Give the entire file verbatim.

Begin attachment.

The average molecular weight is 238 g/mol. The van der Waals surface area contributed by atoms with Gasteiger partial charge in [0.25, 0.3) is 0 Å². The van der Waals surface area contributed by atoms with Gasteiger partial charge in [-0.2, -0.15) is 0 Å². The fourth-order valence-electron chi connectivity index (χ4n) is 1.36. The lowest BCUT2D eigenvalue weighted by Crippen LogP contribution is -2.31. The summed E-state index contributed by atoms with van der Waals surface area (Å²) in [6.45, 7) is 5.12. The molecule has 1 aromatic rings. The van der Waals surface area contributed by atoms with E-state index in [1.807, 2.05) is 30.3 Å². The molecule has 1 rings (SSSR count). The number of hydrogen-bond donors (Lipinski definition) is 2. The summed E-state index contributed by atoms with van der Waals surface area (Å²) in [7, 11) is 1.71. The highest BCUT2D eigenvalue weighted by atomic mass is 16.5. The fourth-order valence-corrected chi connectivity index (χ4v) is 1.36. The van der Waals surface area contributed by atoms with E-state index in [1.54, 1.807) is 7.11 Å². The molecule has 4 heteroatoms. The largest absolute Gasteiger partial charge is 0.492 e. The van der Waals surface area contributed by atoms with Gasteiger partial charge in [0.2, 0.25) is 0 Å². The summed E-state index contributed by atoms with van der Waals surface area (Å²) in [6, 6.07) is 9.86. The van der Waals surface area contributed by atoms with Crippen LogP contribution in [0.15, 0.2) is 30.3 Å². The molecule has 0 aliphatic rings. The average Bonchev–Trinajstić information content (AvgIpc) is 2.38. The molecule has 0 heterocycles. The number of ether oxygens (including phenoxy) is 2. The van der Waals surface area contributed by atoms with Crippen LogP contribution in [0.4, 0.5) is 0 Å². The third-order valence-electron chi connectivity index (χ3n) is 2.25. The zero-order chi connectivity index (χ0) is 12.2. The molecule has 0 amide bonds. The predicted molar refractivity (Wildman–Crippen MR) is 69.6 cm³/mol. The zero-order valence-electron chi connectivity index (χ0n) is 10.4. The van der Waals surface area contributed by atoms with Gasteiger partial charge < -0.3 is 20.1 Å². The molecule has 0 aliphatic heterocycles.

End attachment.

The average molecular weight is 238 g/mol. The van der Waals surface area contributed by atoms with Gasteiger partial charge in [0.25, 0.3) is 0 Å². The van der Waals surface area contributed by atoms with Gasteiger partial charge in [-0.2, -0.15) is 0 Å². The fourth-order valence-electron chi connectivity index (χ4n) is 1.36. The lowest BCUT2D eigenvalue weighted by Crippen LogP contribution is -2.31. The summed E-state index contributed by atoms with van der Waals surface area (Å²) in [6.45, 7) is 5.12. The molecule has 1 aromatic rings. The van der Waals surface area contributed by atoms with E-state index in [1.807, 2.05) is 30.3 Å². The molecule has 1 rings (SSSR count). The number of hydrogen-bond donors (Lipinski definition) is 2. The summed E-state index contributed by atoms with van der Waals surface area (Å²) in [7, 11) is 1.71. The highest BCUT2D eigenvalue weighted by atomic mass is 16.5. The fourth-order valence-corrected chi connectivity index (χ4v) is 1.36. The van der Waals surface area contributed by atoms with E-state index in [1.54, 1.807) is 7.11 Å². The molecule has 4 heteroatoms. The largest absolute Gasteiger partial charge is 0.492 e. The van der Waals surface area contributed by atoms with Gasteiger partial charge in [0.2, 0.25) is 0 Å². The summed E-state index contributed by atoms with van der Waals surface area (Å²) in [6, 6.07) is 9.86. The van der Waals surface area contributed by atoms with Crippen LogP contribution in [0.15, 0.2) is 30.3 Å². The molecule has 0 aliphatic rings. The average Bonchev–Trinajstić information content (AvgIpc) is 2.38. The molecule has 0 heterocycles. The number of ether oxygens (including phenoxy) is 2. The van der Waals surface area contributed by atoms with Crippen LogP contribution in [0.4, 0.5) is 0 Å². The third-order valence-electron chi connectivity index (χ3n) is 2.25. The zero-order chi connectivity index (χ0) is 12.2. The molecule has 0 amide bonds. The predicted molar refractivity (Wildman–Crippen MR) is 69.6 cm³/mol. The zero-order valence-electron chi connectivity index (χ0n) is 10.4. The van der Waals surface area contributed by atoms with Gasteiger partial charge < -0.3 is 20.1 Å². The molecule has 0 aliphatic heterocycles.